Establish how you want to communicate, and its priority of importance.

This may vary from company to company but as a general rule of thumb, video calls are the top priority in communication. Follow that with standard audio phone calls, and further by direct chat messaging.  Email wraps up the tail of the list. Need something done? Email it off. Need it done now, jump on a video call.

Use screen recordings

Communicating in chat and email is difficult sometimes. There’s a nuance to communication that is lost…which is why we added emojis. 🤦  Remember though, a picture is worth a thousand words. You can easily send screenshots, and even notate them. Better yet, send a screen capture video. We are partial to Snagit, but there are other tools that doe the job equally as well, such as ShareX.

Create a meeting schedule.

You should have regular meetings to keep the team connected. The frequency might differ from company to company or team to team, but weekly is a good target.  Daily might be too much, or just perfect if you have a fast-moving project. Always have clear goals for your meeting to make sure they are productive. Nobody likes having meetings just for the sake of having meetings.

You might need to shift your habits though.  You know those status meetings where everyone updates on what they have accomplished and what they are doing next?  Progress tracking doesn’t technically need to be live.  Again, maybe your business or projects are better suited to be handled that way, but if you can’t define exactly why, then they probably aren’t.  Is there a reason why their “reporting” can’t be an email for you to review at a time that works for you? You can get back to them with thoughtful notes for moving forward and how you will address blockers that slow their work. You can then update it in your project management system (more on this to come) so the whole team is updated. 

Think about what you need to meet on, and those key meetings should be the scheduled live ones. Major project updates, conflict resolutions, and new team member additions should all be live meetings.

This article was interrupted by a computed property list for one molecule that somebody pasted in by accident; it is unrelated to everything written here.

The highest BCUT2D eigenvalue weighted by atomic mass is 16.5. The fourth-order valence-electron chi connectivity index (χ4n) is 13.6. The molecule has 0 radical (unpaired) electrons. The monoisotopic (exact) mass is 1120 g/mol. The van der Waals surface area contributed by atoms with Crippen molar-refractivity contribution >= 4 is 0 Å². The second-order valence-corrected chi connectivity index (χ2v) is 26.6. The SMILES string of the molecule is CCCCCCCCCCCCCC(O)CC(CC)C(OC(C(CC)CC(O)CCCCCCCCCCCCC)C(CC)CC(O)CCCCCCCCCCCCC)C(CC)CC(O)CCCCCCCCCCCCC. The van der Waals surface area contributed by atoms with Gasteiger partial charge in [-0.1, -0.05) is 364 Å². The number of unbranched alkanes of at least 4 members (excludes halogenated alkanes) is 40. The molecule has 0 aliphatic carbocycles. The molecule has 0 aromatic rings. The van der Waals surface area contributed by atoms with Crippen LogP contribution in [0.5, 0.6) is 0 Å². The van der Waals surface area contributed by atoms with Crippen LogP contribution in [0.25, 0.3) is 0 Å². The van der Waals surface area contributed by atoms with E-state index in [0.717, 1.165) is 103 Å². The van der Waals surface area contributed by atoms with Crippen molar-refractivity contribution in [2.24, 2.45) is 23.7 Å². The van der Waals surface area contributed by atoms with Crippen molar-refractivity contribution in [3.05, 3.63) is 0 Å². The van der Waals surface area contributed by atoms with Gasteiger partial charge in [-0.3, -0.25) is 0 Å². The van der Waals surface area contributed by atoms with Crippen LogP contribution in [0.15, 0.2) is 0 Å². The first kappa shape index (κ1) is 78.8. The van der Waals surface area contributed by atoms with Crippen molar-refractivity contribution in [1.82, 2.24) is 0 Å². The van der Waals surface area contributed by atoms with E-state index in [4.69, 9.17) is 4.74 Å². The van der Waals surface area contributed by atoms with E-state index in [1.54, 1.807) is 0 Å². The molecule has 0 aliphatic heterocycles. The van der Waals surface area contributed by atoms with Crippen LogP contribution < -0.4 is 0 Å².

Focus on collaboration.

Set your team up with collaboration as the foundation. Give them good, and easy, ways to work together with files and documents. There is no one size fits all, and you might need to implement multiple solutions for different groups or alternate solutions for different projects. Doing this is critical, not just for getting the job done, but also for preventing frustration and burnout.

Make sure to set up a virtual watercooler.

You get the analogy. People in the office would run into each other at the watercooler and stand around chit-chatting. Maybe about work. Maybe about their kids or what they are doing this weekend.  You need that. It builds camaraderie.

Implement that in your virtual office by having an always open chat room where people can relax and chew the fat. You can also schedule a virtual meeting once a week for people to show up and NOT talk about work. Just to hang out, grab a drink, and socialize.  That time will pay back in spades when it comes to overall job satisfaction, team quality, and productivity.

Virtual Watercooler
One warning though.

Be aware of message overload.  The constant ding and message alerts are known to bring on fatigue.  Set your rules, and let employees silence or snooze under certain circumstances. Absolutely promote turning off notifications after hours. If you provide a work phone number (one that routes to their PC or mobile via VoIP) you can schedule this for them so it’s never an issue.

Pick the Right Technology

Confused Tech

Picking technology that provides a solution you need is one thing but picking one…let’s just say… that doesn’t just tick people off is another.  Sorry if that sounds harsh, but it is serious. If you expect your employees to use these apps daily, then make sure to do your due diligence and vet them first. Make sure they actually do what they say they do. Make sure they are set up properly with optimized settings. If you don’t then this will majorly increase user frustration and will add to the use of Shadow IT (when your employees pick their own apps to use, instead of your approved ones) and therefore increase your risk of a breach. We’ll get to that more later.

The number one reason employees dislike remote work is because they feel disconnected.  This overlaps with the communication topic but is more focused on how you communicate.  Are they set up with a good camera and screen so meetings aren’t a painful experience? Did you choose a chat platform that is easy to use and fits their needs? Did you make sure that shared files are organized properly so they aren’t always searching around?  Data shows that employees waste about an hour a day searching through their storage and chats looking for files. Choosing the right tech to accomplish communication and collaboration is essential.